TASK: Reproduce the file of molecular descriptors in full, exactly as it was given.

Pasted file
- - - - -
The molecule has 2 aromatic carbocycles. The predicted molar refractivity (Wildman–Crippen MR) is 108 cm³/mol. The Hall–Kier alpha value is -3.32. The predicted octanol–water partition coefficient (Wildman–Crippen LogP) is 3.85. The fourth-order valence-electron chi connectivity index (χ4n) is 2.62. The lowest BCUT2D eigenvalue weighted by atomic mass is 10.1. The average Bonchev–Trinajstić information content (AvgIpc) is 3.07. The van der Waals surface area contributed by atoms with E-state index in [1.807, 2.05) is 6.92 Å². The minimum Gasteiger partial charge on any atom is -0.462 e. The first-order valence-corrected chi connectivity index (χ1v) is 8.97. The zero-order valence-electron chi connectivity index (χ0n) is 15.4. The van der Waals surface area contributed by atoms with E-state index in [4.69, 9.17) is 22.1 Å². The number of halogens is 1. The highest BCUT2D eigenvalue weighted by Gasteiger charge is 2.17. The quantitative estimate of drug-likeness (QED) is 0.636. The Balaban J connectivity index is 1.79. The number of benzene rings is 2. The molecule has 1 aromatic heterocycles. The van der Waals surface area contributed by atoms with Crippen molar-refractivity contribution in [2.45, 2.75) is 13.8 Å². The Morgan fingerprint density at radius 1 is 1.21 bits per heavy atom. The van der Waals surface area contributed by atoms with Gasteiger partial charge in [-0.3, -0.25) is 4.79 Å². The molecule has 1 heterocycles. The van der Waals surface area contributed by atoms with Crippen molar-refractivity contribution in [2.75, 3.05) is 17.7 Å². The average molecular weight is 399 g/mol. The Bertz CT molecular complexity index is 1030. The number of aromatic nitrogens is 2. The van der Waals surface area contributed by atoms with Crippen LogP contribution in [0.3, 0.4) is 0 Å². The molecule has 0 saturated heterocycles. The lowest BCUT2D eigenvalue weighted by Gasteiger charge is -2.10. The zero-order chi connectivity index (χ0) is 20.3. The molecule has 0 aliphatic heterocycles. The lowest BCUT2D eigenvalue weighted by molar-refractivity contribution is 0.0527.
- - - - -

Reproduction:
The molecule has 2 aromatic carbocycles. The predicted molar refractivity (Wildman–Crippen MR) is 108 cm³/mol. The Hall–Kier alpha value is -3.32. The predicted octanol–water partition coefficient (Wildman–Crippen LogP) is 3.85. The fourth-order valence-electron chi connectivity index (χ4n) is 2.62. The lowest BCUT2D eigenvalue weighted by atomic mass is 10.1. The average Bonchev–Trinajstić information content (AvgIpc) is 3.07. The van der Waals surface area contributed by atoms with E-state index in [1.807, 2.05) is 6.92 Å². The minimum Gasteiger partial charge on any atom is -0.462 e. The first-order valence-corrected chi connectivity index (χ1v) is 8.97. The zero-order valence-electron chi connectivity index (χ0n) is 15.4. The van der Waals surface area contributed by atoms with E-state index in [4.69, 9.17) is 22.1 Å². The number of halogens is 1. The highest BCUT2D eigenvalue weighted by Gasteiger charge is 2.17. The quantitative estimate of drug-likeness (QED) is 0.636. The Balaban J connectivity index is 1.79. The number of benzene rings is 2. The molecule has 1 aromatic heterocycles. The van der Waals surface area contributed by atoms with Crippen molar-refractivity contribution in [2.45, 2.75) is 13.8 Å². The Morgan fingerprint density at radius 1 is 1.21 bits per heavy atom. The van der Waals surface area contributed by atoms with Gasteiger partial charge in [-0.3, -0.25) is 4.79 Å². The molecule has 1 heterocycles. The van der Waals surface area contributed by atoms with Crippen molar-refractivity contribution in [2.75, 3.05) is 17.7 Å². The average molecular weight is 399 g/mol. The Bertz CT molecular complexity index is 1030. The number of aromatic nitrogens is 2. The van der Waals surface area contributed by atoms with Crippen LogP contribution in [0.3, 0.4) is 0 Å². The molecule has 0 saturated heterocycles. The lowest BCUT2D eigenvalue weighted by Gasteiger charge is -2.10. The zero-order chi connectivity index (χ0) is 20.3. The molecule has 0 aliphatic heterocycles. The lowest BCUT2D eigenvalue weighted by molar-refractivity contribution is 0.0527.